At less than 500m to go, first Elmiger cracked. Then within sight of the finish line Bauer got swallowed up by the rockets, Alexander Kristoff (Katusha) securing his second win. Bauer finished 7th.

Bauer laid down in grief at the missed opportunity of a lifetime. I usually post a photo of the stage winner, but for me this stage will be remembered for Bauer being so near and yet so far.

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The Cement Ladder – The Grey Jersey

Watching the toughest sportsmen in the world, I have decided to start a “cement” ranking that reflects truly great feats of endurance and the overcoming of pain (basically a bit of HTFU and a demonstration of adherence to Rule #5). Former winners include Jens Voigt (multiple times) and Johnny Hoogerland. Maybe ASO could make a special jersey, grey, for this category.

Who gets the points are clear for this stage, with a few other smatterings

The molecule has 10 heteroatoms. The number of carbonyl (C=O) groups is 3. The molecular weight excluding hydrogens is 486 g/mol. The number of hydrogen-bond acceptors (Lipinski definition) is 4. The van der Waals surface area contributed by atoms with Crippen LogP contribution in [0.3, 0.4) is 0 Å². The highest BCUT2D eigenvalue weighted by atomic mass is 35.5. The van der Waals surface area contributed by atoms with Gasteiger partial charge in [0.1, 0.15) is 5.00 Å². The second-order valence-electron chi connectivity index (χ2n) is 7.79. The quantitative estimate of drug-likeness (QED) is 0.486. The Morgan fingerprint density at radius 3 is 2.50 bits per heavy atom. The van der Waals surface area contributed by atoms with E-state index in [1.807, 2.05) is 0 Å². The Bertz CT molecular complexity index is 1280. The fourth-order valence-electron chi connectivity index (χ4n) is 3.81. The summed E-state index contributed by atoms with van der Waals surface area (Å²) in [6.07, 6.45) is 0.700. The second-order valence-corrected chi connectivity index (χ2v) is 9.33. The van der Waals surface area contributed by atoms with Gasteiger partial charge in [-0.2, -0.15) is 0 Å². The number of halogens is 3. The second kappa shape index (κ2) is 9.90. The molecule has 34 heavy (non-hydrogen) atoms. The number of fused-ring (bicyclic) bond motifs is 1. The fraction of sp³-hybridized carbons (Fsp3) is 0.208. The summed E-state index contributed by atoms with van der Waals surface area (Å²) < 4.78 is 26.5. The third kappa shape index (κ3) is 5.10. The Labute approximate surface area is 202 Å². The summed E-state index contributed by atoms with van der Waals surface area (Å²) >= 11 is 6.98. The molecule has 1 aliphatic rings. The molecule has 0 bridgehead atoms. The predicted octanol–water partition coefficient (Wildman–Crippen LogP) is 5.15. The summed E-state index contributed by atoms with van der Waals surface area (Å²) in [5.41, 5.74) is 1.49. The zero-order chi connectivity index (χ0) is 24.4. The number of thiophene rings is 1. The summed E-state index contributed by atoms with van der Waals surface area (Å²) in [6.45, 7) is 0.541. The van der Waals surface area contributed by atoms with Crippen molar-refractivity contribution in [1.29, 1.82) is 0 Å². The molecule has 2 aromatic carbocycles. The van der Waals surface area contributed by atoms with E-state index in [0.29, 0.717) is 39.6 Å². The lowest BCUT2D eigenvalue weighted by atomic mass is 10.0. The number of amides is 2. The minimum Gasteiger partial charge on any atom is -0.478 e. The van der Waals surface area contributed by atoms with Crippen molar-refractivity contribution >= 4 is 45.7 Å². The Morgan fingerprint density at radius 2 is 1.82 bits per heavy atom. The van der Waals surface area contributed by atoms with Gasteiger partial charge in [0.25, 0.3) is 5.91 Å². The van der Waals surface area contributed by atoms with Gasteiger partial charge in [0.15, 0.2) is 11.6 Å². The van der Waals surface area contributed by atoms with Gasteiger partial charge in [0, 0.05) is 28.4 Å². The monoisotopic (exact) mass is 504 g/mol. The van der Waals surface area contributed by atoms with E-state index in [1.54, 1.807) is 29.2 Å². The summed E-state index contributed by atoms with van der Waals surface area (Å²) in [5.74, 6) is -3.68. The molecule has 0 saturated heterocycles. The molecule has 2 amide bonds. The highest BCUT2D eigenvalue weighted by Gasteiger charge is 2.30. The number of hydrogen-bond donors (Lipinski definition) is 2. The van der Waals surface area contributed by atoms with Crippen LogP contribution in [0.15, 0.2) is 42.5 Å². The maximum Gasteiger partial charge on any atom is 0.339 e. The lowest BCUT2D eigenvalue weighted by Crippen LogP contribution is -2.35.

5pts – Bauer and Elmiger, who rode in a breakaway for 221.5km of a 222km stage.

1pt – Van Garderen for trying to create an echelon with his BMC team, which would have really lit up the race.

1pt – The Jensie for being old enough to have lived through the old testament flooding that swamped Noah.

1pt – The Panzerwagen for showing the peloton how to chase down a breakaway.

 

The current table is:

15pts – Panzerwagen (Martin)

13pts – Chameleon (Di Marchi)

9pts – Majka

8pts – Fuglsang and The Jensie (Voigt)

7pts – Elmiger, The Shark (Nibali)

6pts – Purito (Rodríguez), Bardet, and Voeckler

5pts – Bauer, Pit Bull (DNF), Kadri, Cheng, Lemoine, Boom, Kadri, and Barta

4pts – Van Garderen, Peraud, Clarke, Gallopin, Chava (Chavanel), Bideau, and König